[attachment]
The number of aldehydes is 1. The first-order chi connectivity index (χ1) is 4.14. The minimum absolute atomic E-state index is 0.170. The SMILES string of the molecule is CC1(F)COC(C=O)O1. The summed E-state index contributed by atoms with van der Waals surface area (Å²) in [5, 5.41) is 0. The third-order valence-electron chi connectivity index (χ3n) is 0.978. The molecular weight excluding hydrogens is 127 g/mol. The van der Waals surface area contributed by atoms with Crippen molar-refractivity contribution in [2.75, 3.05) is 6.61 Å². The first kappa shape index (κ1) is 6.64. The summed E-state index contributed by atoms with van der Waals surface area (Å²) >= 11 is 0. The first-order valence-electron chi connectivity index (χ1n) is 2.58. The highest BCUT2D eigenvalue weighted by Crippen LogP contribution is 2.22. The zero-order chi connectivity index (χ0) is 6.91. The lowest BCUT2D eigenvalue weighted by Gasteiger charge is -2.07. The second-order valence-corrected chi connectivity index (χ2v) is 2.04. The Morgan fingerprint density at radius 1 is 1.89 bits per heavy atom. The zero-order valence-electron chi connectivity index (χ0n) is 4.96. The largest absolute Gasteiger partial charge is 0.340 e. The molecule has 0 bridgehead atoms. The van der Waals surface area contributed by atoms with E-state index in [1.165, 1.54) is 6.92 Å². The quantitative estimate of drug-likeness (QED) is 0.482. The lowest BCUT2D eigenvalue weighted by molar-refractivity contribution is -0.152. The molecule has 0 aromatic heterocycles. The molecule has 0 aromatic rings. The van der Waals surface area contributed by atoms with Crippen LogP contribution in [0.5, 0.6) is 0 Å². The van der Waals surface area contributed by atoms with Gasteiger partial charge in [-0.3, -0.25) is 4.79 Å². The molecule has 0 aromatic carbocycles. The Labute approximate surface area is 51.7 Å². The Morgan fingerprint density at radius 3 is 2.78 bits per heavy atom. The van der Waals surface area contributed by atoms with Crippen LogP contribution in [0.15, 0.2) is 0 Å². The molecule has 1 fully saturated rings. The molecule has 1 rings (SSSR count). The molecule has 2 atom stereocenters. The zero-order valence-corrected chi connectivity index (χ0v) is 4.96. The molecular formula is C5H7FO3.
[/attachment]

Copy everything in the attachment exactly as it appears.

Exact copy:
The number of aldehydes is 1. The first-order chi connectivity index (χ1) is 4.14. The minimum absolute atomic E-state index is 0.170. The SMILES string of the molecule is CC1(F)COC(C=O)O1. The summed E-state index contributed by atoms with van der Waals surface area (Å²) in [5, 5.41) is 0. The third-order valence-electron chi connectivity index (χ3n) is 0.978. The molecular weight excluding hydrogens is 127 g/mol. The van der Waals surface area contributed by atoms with Crippen molar-refractivity contribution in [2.75, 3.05) is 6.61 Å². The first kappa shape index (κ1) is 6.64. The summed E-state index contributed by atoms with van der Waals surface area (Å²) >= 11 is 0. The first-order valence-electron chi connectivity index (χ1n) is 2.58. The highest BCUT2D eigenvalue weighted by Crippen LogP contribution is 2.22. The zero-order chi connectivity index (χ0) is 6.91. The lowest BCUT2D eigenvalue weighted by Gasteiger charge is -2.07. The second-order valence-corrected chi connectivity index (χ2v) is 2.04. The Morgan fingerprint density at radius 1 is 1.89 bits per heavy atom. The zero-order valence-electron chi connectivity index (χ0n) is 4.96. The largest absolute Gasteiger partial charge is 0.340 e. The molecule has 0 bridgehead atoms. The van der Waals surface area contributed by atoms with E-state index in [1.165, 1.54) is 6.92 Å². The quantitative estimate of drug-likeness (QED) is 0.482. The lowest BCUT2D eigenvalue weighted by molar-refractivity contribution is -0.152. The molecule has 0 aromatic heterocycles. The molecule has 0 aromatic rings. The van der Waals surface area contributed by atoms with Crippen LogP contribution in [0.5, 0.6) is 0 Å². The van der Waals surface area contributed by atoms with Gasteiger partial charge in [-0.3, -0.25) is 4.79 Å². The molecule has 0 aromatic carbocycles. The Labute approximate surface area is 51.7 Å². The Morgan fingerprint density at radius 3 is 2.78 bits per heavy atom. The van der Waals surface area contributed by atoms with Crippen LogP contribution in [0.15, 0.2) is 0 Å². The molecule has 1 fully saturated rings. The molecule has 1 rings (SSSR count). The molecule has 2 atom stereocenters. The zero-order valence-corrected chi connectivity index (χ0v) is 4.96. The molecular formula is C5H7FO3.